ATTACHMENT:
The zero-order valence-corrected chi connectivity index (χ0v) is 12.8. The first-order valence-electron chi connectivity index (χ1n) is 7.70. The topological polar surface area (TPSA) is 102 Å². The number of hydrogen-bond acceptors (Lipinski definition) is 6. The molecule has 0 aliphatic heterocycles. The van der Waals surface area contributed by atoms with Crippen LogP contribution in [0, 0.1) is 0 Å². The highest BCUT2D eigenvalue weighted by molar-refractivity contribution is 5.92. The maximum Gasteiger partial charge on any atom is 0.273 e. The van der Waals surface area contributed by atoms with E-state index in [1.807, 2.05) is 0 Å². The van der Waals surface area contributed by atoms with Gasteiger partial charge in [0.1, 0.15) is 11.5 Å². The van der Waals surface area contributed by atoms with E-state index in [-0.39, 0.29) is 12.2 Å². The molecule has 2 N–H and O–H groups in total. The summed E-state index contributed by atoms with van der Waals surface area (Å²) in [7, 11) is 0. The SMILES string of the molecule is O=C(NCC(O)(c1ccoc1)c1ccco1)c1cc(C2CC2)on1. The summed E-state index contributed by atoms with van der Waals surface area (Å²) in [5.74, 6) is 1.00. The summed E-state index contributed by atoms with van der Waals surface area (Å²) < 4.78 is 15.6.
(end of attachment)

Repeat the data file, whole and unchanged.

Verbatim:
The zero-order valence-corrected chi connectivity index (χ0v) is 12.8. The first-order valence-electron chi connectivity index (χ1n) is 7.70. The topological polar surface area (TPSA) is 102 Å². The number of hydrogen-bond acceptors (Lipinski definition) is 6. The molecule has 0 aliphatic heterocycles. The van der Waals surface area contributed by atoms with Crippen LogP contribution in [0, 0.1) is 0 Å². The highest BCUT2D eigenvalue weighted by molar-refractivity contribution is 5.92. The maximum Gasteiger partial charge on any atom is 0.273 e. The van der Waals surface area contributed by atoms with E-state index in [1.807, 2.05) is 0 Å². The van der Waals surface area contributed by atoms with Gasteiger partial charge in [0.1, 0.15) is 11.5 Å². The van der Waals surface area contributed by atoms with E-state index in [-0.39, 0.29) is 12.2 Å². The molecule has 2 N–H and O–H groups in total. The summed E-state index contributed by atoms with van der Waals surface area (Å²) in [7, 11) is 0. The SMILES string of the molecule is O=C(NCC(O)(c1ccoc1)c1ccco1)c1cc(C2CC2)on1. The summed E-state index contributed by atoms with van der Waals surface area (Å²) in [5.74, 6) is 1.00. The summed E-state index contributed by atoms with van der Waals surface area (Å²) < 4.78 is 15.6.